Russia & social media; Russian Brexit influence; Obama weak Russia response, and more | Homeland Security Newswire

The Russia watchRussia & social media; Russian Brexit influence; Obama weak Russia response, and more

Published 21 June 2018

•  Timeline: Trump’s acts of accommodation/engagement with Russia, Nov. 2016-June 2018

  A conversation with Clint Watts on influence and information in the social media era

  Russian influence in the Brexit vote? We don’t really know how to deal with that

  How to tackle “weapons of mass disinformation – WMD for the modern age”

  Others emulate Russia’s influence campaigns

  Obama criticized in Senate for not doing more on Russia meddling

  West vs Russia: winning hearts and minds in the Western Balkans and EAP Countries

  Russian-linked group tied to Winter Olympics attack is now targeting biochemical researchers

  Hackers who sabotaged the Olympic games return for more mischief

Timeline: Trump’s acts of accommodation/engagement with Russia, Nov. 2016-June 2018 (Just Security)
President Donald Trump’s comments and actions in relation to Russia – and especially toward President Vladimir Putin — are strikingly conciliatory considering Moscow’s documented attacks on America’s democracy and its repeated violations of international norms and repression at home. Certainly some U.S. measures under the Trump administration have been contrary to Russian interests if not punitive, including some implementation of sanctions legislation. But Trump signed the sanctions legislation reluctantly, and overall his comments and actions have demonstrated a desire to embrace Russia.
In the past, Just Security published a timeline called, “Russian Provocations and Dangerous Acts since January 20, 2017.” The new timeline below chronicles publicly reported Trump comments and actions toward Russia since the 2016 U.S. presidential election—whether accommodationist or adversarial or defying easy classification. Some may view certain steps as acts of rapprochement aimed at a more cooperative relationship with Russia to fight common enemies and avoid dangerous escalation. Other observers will see the acts as incriminating evidence of a quid pro quo or a dangerous appeasement to an adversary who attacked and continues to attack America’s democratic institutions.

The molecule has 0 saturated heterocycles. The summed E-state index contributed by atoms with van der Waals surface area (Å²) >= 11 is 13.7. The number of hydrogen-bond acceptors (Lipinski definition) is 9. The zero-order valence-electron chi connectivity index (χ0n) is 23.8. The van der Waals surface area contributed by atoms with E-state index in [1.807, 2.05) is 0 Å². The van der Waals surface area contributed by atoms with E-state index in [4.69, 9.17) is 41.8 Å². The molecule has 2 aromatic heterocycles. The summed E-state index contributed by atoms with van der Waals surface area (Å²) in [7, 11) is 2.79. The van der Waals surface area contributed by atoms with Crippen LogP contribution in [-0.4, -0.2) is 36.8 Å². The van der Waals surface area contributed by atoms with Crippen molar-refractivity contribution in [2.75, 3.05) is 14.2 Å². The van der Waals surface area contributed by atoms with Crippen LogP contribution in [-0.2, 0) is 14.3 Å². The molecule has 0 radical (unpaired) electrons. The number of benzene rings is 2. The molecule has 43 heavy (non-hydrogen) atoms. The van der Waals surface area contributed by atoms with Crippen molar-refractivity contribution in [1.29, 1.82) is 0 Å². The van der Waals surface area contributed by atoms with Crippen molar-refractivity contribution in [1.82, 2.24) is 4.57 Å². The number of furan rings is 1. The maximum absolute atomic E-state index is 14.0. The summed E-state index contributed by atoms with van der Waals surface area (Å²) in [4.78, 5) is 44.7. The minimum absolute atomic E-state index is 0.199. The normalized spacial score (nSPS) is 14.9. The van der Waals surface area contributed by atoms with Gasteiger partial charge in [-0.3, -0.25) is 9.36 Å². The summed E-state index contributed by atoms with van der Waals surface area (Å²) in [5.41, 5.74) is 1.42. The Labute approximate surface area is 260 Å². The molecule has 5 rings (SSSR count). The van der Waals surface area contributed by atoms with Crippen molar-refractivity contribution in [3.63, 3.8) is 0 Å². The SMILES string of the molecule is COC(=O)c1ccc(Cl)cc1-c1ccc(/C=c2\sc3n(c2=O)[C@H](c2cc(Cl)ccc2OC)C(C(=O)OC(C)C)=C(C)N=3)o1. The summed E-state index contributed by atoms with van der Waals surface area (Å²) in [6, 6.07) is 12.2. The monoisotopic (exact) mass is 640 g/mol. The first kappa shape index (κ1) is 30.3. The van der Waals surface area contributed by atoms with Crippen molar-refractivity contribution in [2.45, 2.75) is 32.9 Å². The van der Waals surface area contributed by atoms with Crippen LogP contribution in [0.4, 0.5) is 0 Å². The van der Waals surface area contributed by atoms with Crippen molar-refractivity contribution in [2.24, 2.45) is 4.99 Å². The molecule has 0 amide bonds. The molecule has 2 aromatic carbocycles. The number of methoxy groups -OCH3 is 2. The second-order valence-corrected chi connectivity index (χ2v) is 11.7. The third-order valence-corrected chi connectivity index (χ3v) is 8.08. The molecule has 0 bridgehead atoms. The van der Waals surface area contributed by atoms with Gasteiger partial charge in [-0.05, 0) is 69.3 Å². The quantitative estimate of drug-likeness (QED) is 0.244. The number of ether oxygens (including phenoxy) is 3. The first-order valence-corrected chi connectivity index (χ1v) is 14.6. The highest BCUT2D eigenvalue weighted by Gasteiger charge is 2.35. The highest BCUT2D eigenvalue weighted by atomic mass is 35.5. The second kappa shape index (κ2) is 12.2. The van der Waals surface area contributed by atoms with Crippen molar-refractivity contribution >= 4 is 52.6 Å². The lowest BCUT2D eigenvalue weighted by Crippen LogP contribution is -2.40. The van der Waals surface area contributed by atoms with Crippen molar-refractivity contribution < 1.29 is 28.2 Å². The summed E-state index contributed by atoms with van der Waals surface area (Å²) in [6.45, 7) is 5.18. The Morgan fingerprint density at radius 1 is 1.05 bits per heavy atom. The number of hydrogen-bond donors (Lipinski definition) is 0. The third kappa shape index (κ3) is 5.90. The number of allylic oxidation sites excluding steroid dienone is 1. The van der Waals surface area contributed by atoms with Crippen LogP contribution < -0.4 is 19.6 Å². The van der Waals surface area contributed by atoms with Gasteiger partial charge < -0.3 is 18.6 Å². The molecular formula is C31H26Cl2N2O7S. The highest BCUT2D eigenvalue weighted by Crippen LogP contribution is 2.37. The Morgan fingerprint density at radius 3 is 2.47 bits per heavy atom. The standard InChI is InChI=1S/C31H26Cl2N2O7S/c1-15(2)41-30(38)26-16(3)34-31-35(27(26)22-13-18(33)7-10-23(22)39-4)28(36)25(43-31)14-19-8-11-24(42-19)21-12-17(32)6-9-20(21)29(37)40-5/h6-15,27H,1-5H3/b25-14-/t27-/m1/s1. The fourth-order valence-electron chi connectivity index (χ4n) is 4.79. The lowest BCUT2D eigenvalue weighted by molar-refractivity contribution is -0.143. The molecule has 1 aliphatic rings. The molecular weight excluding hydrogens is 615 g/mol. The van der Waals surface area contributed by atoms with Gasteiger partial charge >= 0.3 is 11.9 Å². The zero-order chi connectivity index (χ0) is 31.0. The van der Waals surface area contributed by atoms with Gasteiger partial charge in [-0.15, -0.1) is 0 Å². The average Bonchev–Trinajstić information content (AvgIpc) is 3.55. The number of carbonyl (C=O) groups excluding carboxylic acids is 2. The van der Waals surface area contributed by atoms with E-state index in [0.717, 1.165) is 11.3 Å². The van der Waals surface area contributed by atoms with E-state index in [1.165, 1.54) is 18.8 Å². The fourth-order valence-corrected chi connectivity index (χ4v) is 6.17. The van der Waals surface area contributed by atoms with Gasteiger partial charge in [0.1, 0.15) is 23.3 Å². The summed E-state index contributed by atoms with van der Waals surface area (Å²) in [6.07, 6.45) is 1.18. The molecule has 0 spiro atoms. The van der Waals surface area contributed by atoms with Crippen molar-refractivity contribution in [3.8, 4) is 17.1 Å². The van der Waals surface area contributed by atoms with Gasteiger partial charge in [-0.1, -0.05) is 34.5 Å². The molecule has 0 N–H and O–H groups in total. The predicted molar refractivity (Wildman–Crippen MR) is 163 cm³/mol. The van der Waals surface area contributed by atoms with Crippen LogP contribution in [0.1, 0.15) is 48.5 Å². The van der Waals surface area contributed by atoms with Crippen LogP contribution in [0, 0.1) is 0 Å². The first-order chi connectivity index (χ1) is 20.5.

A conversation with Clint Watts on influence and information in the social media era (Usha Sahay and Clint Watts, War on the Rocks)
How has our understanding of Russian influence operations evolved since the 2016 election? Just a few days before Trump was elected president, Clint Watts, Andrew Weisburd, and J. M. Berger sounded the alarm in a War on the Rocks article about the Kremlin’s efforts to undermine American democracy (Trolling for Trump: How Russia Is Trying to Destroy Our Democracy, War on the Rocks [6 November 2016]). Since then, the world has learned a lot more about how Russia influenced the election and, more generally, the continued dangers of influence campaigns and information warfare. Clint’s new book, Messing with the Enemy: Surviving in a Social Media World of Hackers, Terrorists, Russians, and Fake Newsis an effort to help us think through these issues. He recently spoke with Usha about his efforts to track and understand Russian social media trolling, what studying jihadi terrorists taught him about online propaganda, and what the government, tech companies, and the public can do to deal with this difficult problem.